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Quick view on VMware vSphere iSCSI Port binding

One of the things that is usually missed during deployments of iSCSI Storage with VMware vSphere first install is the NIC and Port Binding. So this article wants to provide a a quick view on how to setup VMware vSphere iSCSI Port binding. As we have already seen in the previous posts, VMware offers the ability to send the traffic using specific Physical Network Adapters and Switches. It is certainly an option we want to explore and benefit from also in our home lab as not only it can provide better performances for our Block Storage but it is also a best practice when installing and configuring VMware vSphere environments.

The purpose of this article is to provide a quick and effective overview of the steps to install and connect the VMware software iSCSI adapter including the details for VMware vSphere iSCSI Port Binding. Along with this walk through also come my final notes that can help with the design of you home lab.


Configure VMware vSphere iSCSI Port Binding

With regards to iSCSI connected Storage VMware ESXi Host ships with a software iSCSI adapter that we’ll use to connect to our storage. By navigating into the Host > Settings > Manage > Storage > Storage Adapter  view and clicking to the green plus icon we can start by creating the software adapter interface as per screenshots below.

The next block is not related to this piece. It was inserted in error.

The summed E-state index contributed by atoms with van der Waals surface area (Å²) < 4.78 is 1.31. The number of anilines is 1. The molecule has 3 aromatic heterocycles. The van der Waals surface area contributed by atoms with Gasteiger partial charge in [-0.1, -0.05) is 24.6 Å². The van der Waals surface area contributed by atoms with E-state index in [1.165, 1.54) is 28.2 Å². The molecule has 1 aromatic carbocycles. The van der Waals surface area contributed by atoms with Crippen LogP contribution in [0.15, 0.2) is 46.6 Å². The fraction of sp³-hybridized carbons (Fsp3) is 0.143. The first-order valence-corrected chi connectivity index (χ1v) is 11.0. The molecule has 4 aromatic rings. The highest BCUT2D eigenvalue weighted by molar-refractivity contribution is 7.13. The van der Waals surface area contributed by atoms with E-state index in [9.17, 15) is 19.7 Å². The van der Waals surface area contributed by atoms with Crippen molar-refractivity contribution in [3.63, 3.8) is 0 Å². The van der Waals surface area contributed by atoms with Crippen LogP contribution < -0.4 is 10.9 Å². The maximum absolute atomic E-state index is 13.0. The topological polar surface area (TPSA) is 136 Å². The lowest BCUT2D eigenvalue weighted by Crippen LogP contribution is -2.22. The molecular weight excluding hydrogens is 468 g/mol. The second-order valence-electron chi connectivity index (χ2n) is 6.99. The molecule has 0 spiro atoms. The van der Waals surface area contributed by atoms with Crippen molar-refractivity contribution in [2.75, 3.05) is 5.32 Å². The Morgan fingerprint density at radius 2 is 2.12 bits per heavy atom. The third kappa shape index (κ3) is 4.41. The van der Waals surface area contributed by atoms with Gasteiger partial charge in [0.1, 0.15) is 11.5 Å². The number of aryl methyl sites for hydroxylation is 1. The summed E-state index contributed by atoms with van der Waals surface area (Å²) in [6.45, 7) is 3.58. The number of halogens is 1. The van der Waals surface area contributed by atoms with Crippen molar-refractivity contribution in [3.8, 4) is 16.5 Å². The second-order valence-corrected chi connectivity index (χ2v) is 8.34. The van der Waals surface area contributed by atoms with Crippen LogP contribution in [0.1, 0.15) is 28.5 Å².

domalab.com VMware vSphere iSCSI storage adapters

Let’s click ok to continue. Remember that in case the iSCSI Adapter is not needed in the feature will require a Host full reboot to complete the operation. So I would recommend to try in a home lab first!

domalab.com VMware vSphere iSCSI install iscsi adapter

A new interface adapter has been added also showing the iSCSI initiator name. This information is usefule to quickly identify multiple connections to a single iSCSI target.

domalab.com VMware vSphere iSCSI new adapter

Next is to move to the lower part to configure the first connection of this VMware iSCSI initiator to the iSCSI target. To do this let’s click on Dynamic Discovery and then Add button to specify the IP Address or Hostname of the server hosting the target LUNs.

domalab.com VMware vSphere iSCSI add target

Once confirmed the VMware ESXi Host now requires a rescan of the storage available at this address.

domalab.com VMware vSphere iSCSI dynamic discovery

In my case I have unselected the first option as the new storage added is only available through iSCSI at the moment.

domalab.com VMware vSphere iSCSI scan VMFS volumes

What might happen is that the iSCSI adapter might fail to discover new targets. Should this happen and granting the Name Resolution, IP Addressing and no Firewalls are blocking the communication (port 3260) one more option to check is the option to allow multiple sessions from different iSCSI initiators.

In my case using a Synology NAS the setting is in Storage Manager > iSCSI Target > choose the intended one > Advanced as per screenshot below. As per VMFS file system in VMware: yes it is Cluster aware!

domalab.com VMware vSphere iSCSI initiator

A few seconds later back in the Storage Devices view we can now see the newly added shared storage between the VMware ESXi Hosts.

domalab.com VMware vSphere iSCSI storage devices